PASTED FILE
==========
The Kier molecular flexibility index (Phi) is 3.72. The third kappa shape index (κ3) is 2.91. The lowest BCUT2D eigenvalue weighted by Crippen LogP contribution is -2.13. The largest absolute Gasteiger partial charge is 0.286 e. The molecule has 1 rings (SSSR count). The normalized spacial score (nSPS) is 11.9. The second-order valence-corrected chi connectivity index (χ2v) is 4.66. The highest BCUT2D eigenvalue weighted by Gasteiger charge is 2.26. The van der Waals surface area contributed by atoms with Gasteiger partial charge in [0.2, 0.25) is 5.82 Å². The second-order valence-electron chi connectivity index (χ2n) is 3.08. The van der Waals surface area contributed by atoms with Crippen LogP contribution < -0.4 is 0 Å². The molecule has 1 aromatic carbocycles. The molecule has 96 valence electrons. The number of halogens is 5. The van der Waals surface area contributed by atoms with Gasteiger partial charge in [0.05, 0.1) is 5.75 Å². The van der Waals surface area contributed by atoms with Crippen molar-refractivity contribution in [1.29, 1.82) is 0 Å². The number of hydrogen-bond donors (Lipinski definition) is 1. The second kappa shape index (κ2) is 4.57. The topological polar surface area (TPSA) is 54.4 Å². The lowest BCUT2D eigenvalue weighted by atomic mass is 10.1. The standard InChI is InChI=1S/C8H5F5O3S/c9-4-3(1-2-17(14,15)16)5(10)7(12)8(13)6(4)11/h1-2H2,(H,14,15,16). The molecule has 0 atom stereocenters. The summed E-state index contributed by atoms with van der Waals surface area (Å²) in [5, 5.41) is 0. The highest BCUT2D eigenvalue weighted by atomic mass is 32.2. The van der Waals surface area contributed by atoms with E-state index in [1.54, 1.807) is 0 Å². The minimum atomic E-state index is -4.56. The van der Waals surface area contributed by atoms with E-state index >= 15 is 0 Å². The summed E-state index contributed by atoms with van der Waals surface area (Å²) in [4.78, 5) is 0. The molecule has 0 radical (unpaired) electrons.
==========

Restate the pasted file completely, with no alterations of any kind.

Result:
The Kier molecular flexibility index (Phi) is 3.72. The third kappa shape index (κ3) is 2.91. The lowest BCUT2D eigenvalue weighted by Crippen LogP contribution is -2.13. The largest absolute Gasteiger partial charge is 0.286 e. The molecule has 1 rings (SSSR count). The normalized spacial score (nSPS) is 11.9. The second-order valence-corrected chi connectivity index (χ2v) is 4.66. The highest BCUT2D eigenvalue weighted by Gasteiger charge is 2.26. The van der Waals surface area contributed by atoms with Gasteiger partial charge in [0.2, 0.25) is 5.82 Å². The second-order valence-electron chi connectivity index (χ2n) is 3.08. The van der Waals surface area contributed by atoms with Crippen LogP contribution < -0.4 is 0 Å². The molecule has 1 aromatic carbocycles. The molecule has 96 valence electrons. The number of halogens is 5. The van der Waals surface area contributed by atoms with Gasteiger partial charge in [0.05, 0.1) is 5.75 Å². The van der Waals surface area contributed by atoms with Crippen molar-refractivity contribution in [1.29, 1.82) is 0 Å². The number of hydrogen-bond donors (Lipinski definition) is 1. The second kappa shape index (κ2) is 4.57. The topological polar surface area (TPSA) is 54.4 Å². The lowest BCUT2D eigenvalue weighted by atomic mass is 10.1. The standard InChI is InChI=1S/C8H5F5O3S/c9-4-3(1-2-17(14,15)16)5(10)7(12)8(13)6(4)11/h1-2H2,(H,14,15,16). The molecule has 0 atom stereocenters. The summed E-state index contributed by atoms with van der Waals surface area (Å²) in [5, 5.41) is 0. The highest BCUT2D eigenvalue weighted by atomic mass is 32.2. The van der Waals surface area contributed by atoms with E-state index in [1.54, 1.807) is 0 Å². The minimum atomic E-state index is -4.56. The van der Waals surface area contributed by atoms with E-state index >= 15 is 0 Å². The summed E-state index contributed by atoms with van der Waals surface area (Å²) in [4.78, 5) is 0. The molecule has 0 radical (unpaired) electrons.